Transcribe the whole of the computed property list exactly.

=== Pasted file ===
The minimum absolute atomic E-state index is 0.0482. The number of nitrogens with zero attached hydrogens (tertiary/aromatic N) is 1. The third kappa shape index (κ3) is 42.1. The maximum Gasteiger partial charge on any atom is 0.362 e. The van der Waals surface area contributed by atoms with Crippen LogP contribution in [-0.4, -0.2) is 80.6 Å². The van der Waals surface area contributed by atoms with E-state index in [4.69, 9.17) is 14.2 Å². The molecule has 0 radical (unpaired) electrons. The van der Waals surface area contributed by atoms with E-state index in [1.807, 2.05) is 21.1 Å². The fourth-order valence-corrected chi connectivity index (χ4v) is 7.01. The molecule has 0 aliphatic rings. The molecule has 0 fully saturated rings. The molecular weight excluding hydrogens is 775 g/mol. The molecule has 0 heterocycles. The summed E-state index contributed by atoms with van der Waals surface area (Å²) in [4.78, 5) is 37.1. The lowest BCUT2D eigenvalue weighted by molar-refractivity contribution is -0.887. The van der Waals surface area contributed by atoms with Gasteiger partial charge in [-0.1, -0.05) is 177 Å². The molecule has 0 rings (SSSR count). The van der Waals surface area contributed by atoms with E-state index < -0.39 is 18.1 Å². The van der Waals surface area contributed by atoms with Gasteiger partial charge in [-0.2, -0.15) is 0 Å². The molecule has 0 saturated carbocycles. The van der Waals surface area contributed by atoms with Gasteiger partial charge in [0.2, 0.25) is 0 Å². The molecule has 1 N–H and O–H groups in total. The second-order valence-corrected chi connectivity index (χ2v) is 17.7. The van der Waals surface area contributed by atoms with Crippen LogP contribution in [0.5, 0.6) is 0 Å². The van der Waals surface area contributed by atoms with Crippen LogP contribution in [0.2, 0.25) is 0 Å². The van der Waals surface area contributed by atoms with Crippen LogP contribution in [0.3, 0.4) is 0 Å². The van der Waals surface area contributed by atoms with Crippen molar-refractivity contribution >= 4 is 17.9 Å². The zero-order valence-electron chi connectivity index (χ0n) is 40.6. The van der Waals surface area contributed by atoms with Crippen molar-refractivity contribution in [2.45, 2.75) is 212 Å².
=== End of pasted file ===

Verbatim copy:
The minimum absolute atomic E-state index is 0.0482. The number of nitrogens with zero attached hydrogens (tertiary/aromatic N) is 1. The third kappa shape index (κ3) is 42.1. The maximum Gasteiger partial charge on any atom is 0.362 e. The van der Waals surface area contributed by atoms with Crippen LogP contribution in [-0.4, -0.2) is 80.6 Å². The van der Waals surface area contributed by atoms with E-state index in [4.69, 9.17) is 14.2 Å². The molecule has 0 radical (unpaired) electrons. The van der Waals surface area contributed by atoms with E-state index in [1.807, 2.05) is 21.1 Å². The fourth-order valence-corrected chi connectivity index (χ4v) is 7.01. The molecule has 0 aliphatic rings. The molecule has 0 fully saturated rings. The molecular weight excluding hydrogens is 775 g/mol. The molecule has 0 heterocycles. The summed E-state index contributed by atoms with van der Waals surface area (Å²) in [4.78, 5) is 37.1. The lowest BCUT2D eigenvalue weighted by molar-refractivity contribution is -0.887. The van der Waals surface area contributed by atoms with Gasteiger partial charge in [-0.1, -0.05) is 177 Å². The molecule has 0 rings (SSSR count). The van der Waals surface area contributed by atoms with E-state index < -0.39 is 18.1 Å². The van der Waals surface area contributed by atoms with Gasteiger partial charge in [-0.2, -0.15) is 0 Å². The molecule has 0 saturated carbocycles. The van der Waals surface area contributed by atoms with Gasteiger partial charge in [0.2, 0.25) is 0 Å². The molecule has 1 N–H and O–H groups in total. The second-order valence-corrected chi connectivity index (χ2v) is 17.7. The van der Waals surface area contributed by atoms with Crippen LogP contribution in [0.5, 0.6) is 0 Å². The van der Waals surface area contributed by atoms with Crippen LogP contribution in [0.2, 0.25) is 0 Å². The van der Waals surface area contributed by atoms with Crippen LogP contribution in [0.3, 0.4) is 0 Å². The van der Waals surface area contributed by atoms with Crippen molar-refractivity contribution >= 4 is 17.9 Å². The zero-order valence-electron chi connectivity index (χ0n) is 40.6. The van der Waals surface area contributed by atoms with Crippen molar-refractivity contribution in [2.45, 2.75) is 212 Å².